State lawmakers are making moves to ensure the rise in vaping doesn’t block their “Healthy Connecticut” campaign.
Speaking at a Feb. 7 event, Senate Majority Leader Bob Duff was one of several public figures who outlined the Democratic agenda to help create a better, fitter state. One of their first objectives was to find a way to help evaporate teen vaping, according to courant.com.
The 2018 National Youth Tobacco Survey, which was commissioned by the U.S. Food and Drug Administration (FDA), stated last November high-school age vaping increased 78 percent. Among the more than 3.6 million minors who vaped in 2018, the survey also suggested a 48-percent increase among middle school students.
Connecticut’s elected officials seek to buck the national trend.
Sen. Mary Abrams spoke out against the vaping industry’s claim for being an effective secession tool by long-time traditional cigarette smokers. Despite numerous personal endorsements and a bevy of correlating research, Abrams attempted to condemn e-cigarettes, proclaiming it as an “insidious conspiracy targeted at our children.”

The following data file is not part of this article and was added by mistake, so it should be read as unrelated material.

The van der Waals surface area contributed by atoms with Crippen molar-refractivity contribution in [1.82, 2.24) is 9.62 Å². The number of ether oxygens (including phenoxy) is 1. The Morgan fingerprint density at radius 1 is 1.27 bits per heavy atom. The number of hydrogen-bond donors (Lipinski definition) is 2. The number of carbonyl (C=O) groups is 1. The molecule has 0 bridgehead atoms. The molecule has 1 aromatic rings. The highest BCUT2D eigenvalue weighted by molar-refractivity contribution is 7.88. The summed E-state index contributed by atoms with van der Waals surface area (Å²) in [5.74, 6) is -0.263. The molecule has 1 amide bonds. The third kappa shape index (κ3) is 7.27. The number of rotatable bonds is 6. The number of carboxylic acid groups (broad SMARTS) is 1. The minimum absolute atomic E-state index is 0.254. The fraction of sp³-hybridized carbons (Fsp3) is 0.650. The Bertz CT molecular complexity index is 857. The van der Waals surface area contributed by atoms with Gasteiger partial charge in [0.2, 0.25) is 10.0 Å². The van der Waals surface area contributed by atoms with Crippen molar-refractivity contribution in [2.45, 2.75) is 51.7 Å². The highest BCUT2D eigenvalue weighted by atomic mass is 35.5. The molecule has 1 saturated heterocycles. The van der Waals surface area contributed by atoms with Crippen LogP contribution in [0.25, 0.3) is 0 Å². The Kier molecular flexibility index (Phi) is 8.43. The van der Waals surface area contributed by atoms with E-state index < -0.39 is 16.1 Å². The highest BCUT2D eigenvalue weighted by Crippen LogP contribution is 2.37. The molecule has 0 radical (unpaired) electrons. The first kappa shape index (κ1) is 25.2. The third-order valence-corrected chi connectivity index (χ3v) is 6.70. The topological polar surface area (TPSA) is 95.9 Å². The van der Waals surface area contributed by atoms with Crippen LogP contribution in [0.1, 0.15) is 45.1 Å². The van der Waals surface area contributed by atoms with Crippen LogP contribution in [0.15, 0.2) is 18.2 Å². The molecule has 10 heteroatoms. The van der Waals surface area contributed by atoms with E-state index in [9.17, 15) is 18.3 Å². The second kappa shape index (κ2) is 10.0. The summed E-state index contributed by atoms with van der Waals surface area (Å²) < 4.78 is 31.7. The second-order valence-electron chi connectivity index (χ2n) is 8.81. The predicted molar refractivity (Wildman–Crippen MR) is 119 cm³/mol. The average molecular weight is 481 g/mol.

From 2015 to 2017, wnpr.org reported vaping among high schoolers more than doubled, rising to nearly 15 percent.
At the event, Abrams spoke of Stanford University’s research, which heavily criticized the vaping industry’s marketing practices toward teens. JUUL Labs, the nation’s most popular e-cigarette producer was singled out by Abrams, who described the practices as “patently youth-oriented.”
“There’s nothing kid-friendly about nicotine and other chemicals used to create those flavors,” said Abrams, who serves as co-chair of the committees on children and public health. “Or the lifelong health issues that can come as a result of early addiction.”
For that reason, lawmakers produced legislation to help create a more“Healthy Connecticut.”